Support from overseas was also vital. Dr. Marcel Juno, a medical doctor from Switzerland and then the head of the Japan delegation of the International Committee of the Red Cross, delivered medical supplies to the stricken city. He himself came to Hiroshima about one month after the atomic bombing and treated survivors at an aid station. Floyd Schmoe was an American who came to Hiroshima to build houses for the survivors who had lost their homes. The homes built by Mr. Schomoe were called “Schmoe Houses.”

In 1949, the Hiroshima Peace Memorial City Reconstruction Law was enacted after receiving support from the people of Hiroshima in a local referendum. Based on this law, various reconstruction efforts were then pursued. One of these efforts was the construction of the Peace Memorial Park, designed by the architect Kenzo Tange. In the park, the Cenotaph for the A-bomb Victims was completed in 1952, and the Hiroshima Peace Memorial Museum opened in 1955 for the purpose of conveying, to those in and out of Japan, the catastrophic conditions that befell Hiroshima as a result of the atomic bombing

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Q. Were Japanese people the only victims of the atomic bombing?

Monument in Memory of the Korean Victims of the A-bomb

The victims of the Hiroshima A-bombing included people from a number of other nations. Back then, Korea was under Japanese colonial rule, and some Korean nationals were brought to Hiroshima and Nagasaki to become forced laborers in Japan. In the Peace Memorial Park stands the Monument in Memory of the Korean Victims of the Atomic Bomb.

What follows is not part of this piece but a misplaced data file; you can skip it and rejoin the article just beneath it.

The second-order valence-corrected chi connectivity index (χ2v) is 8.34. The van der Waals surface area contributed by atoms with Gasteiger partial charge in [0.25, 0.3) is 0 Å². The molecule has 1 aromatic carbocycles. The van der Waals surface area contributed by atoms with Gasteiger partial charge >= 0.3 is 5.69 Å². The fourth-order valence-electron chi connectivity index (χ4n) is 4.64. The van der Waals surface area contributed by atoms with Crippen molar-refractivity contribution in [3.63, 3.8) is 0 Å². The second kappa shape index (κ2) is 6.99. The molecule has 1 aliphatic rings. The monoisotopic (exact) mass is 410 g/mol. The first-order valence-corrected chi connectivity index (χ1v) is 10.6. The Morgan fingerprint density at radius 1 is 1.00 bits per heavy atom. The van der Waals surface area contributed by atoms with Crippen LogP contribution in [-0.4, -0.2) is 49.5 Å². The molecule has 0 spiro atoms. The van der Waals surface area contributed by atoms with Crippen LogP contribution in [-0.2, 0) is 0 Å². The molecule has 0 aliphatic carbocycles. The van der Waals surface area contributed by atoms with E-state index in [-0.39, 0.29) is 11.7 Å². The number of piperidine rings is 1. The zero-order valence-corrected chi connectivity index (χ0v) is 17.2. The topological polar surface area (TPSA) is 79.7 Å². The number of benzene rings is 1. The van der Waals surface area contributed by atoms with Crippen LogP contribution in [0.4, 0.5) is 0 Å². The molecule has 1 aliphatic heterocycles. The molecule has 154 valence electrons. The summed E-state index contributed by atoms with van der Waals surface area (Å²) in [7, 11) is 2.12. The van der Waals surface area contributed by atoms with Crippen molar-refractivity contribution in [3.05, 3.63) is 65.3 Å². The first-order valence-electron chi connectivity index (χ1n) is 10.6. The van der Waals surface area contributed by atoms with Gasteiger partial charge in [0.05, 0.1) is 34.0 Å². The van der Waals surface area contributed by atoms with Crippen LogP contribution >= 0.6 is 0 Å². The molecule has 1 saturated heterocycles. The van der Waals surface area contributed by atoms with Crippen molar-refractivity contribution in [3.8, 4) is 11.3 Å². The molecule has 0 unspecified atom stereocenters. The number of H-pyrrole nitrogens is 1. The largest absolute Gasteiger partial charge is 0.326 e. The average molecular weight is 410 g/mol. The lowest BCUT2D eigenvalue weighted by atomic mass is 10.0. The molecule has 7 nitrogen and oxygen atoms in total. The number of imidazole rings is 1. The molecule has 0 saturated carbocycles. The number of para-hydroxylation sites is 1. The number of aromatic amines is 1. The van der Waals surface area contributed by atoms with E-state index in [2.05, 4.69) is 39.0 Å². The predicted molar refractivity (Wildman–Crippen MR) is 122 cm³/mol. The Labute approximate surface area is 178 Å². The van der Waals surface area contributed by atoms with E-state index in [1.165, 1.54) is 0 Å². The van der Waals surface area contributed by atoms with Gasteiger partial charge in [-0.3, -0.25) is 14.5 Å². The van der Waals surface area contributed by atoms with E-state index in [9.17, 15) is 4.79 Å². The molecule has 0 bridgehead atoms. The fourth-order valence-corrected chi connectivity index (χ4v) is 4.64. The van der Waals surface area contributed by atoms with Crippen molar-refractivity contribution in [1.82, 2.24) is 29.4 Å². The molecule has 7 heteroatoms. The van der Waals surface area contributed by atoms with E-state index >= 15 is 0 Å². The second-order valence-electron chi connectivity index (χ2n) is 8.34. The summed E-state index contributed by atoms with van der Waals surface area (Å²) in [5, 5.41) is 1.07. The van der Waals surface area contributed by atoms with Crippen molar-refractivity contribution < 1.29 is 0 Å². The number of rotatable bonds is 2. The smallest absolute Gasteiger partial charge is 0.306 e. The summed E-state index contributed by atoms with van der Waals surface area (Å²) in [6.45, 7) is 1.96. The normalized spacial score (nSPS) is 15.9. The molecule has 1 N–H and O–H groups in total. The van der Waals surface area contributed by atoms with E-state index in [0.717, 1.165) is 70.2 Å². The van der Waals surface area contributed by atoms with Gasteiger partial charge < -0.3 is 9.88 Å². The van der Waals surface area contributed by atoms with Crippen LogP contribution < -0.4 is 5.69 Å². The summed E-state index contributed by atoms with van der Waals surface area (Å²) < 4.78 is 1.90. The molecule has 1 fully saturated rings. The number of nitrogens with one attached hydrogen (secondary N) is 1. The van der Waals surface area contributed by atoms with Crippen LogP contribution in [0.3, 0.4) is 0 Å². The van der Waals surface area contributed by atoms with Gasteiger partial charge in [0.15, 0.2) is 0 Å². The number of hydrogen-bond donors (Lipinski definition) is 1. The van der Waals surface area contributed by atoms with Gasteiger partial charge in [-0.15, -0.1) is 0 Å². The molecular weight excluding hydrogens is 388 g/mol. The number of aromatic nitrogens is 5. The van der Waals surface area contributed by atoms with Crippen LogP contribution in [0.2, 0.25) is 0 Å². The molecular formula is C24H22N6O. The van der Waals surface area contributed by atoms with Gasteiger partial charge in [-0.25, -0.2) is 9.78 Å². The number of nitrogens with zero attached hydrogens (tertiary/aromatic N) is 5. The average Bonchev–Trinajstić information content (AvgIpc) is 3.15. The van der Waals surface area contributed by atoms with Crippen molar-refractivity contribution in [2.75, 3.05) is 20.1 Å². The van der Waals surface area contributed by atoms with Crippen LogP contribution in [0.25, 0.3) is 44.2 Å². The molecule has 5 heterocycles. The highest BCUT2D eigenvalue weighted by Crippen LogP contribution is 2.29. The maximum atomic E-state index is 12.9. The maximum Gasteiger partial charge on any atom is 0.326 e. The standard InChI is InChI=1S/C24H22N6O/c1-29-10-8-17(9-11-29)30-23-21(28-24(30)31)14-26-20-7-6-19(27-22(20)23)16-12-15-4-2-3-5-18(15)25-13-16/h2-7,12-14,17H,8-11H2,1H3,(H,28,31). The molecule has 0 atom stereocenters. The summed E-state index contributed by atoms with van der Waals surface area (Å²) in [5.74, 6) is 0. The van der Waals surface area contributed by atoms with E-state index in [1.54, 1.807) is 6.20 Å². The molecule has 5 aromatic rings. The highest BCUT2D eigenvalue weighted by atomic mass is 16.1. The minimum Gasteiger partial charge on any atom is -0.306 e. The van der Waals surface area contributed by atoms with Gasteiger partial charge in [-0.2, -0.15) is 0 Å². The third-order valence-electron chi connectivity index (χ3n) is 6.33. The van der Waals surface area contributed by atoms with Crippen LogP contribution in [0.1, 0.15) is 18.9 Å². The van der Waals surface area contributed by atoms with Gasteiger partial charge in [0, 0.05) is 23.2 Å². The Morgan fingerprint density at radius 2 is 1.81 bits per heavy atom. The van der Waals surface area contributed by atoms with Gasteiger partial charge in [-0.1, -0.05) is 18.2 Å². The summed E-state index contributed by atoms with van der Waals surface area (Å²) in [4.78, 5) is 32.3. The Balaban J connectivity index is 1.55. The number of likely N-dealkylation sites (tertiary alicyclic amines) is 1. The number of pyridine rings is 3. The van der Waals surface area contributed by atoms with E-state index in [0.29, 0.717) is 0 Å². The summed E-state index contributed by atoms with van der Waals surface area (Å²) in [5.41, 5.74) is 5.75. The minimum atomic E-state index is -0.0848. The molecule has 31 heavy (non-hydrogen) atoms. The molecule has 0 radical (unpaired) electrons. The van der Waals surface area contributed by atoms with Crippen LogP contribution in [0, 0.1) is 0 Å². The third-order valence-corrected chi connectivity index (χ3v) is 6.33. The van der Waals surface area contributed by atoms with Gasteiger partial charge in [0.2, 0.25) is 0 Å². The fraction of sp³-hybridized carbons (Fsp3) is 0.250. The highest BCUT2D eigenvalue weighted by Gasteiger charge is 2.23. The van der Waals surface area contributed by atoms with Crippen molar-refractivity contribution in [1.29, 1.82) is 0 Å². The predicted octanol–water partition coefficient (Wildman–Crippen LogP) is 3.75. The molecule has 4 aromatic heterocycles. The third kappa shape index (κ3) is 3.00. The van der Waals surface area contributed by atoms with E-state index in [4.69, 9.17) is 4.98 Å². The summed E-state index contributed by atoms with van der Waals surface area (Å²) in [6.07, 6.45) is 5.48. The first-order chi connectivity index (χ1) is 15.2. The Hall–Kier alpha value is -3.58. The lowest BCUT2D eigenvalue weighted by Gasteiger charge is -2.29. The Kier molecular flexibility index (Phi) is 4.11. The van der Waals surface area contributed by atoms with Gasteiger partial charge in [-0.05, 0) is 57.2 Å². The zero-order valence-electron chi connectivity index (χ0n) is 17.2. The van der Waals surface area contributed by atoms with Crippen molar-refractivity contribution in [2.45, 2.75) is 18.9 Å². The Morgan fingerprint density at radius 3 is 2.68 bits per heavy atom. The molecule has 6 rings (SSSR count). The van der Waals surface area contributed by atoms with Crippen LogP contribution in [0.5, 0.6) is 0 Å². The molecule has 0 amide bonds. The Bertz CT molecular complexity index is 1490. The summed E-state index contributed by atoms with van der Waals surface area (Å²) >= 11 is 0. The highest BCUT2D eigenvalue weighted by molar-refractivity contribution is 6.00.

Students from Southeast Asian countries, in Hiroshima to study at the Hiroshima University of Literature and Science (now Hiroshima University), also became victims of the A-bomb attack. In addition, there were Chinese laborers who were being detained in Hiroshima at the time. They had been forcibly brought to Hiroshima to engage in constructing the Yasuno Power Plant, located in present-day Akiota-cho, Hiroshima.

The American soldiers who died in the atomic bombing must also not be forgotten. They were being held in Hiroshima as prisoners of war (POWs) after their planes were shot down in the area. There were children of Japanese emigrants as well, who had gone to the United States before the war. They were in Hiroshima to be educated in the country where their parents were born.

Such history should be taken into account when considering the relief measures made for A-bomb survivors living abroad, as they were often overlooked after the war. According to the Health, Labour and Welfare Ministry, the number of holders of the Atomic Bomb Survivor’s Certificate living overseas, as of the end of March 2017, was 3,209 in 32 countries and regions. Although relief measures for the survivors are improving, challenges still remain.

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Q. Is there a rising trend in the number of international visitors to Hiroshima?

President Obama speaks in Hiroshima Peace Memorial Park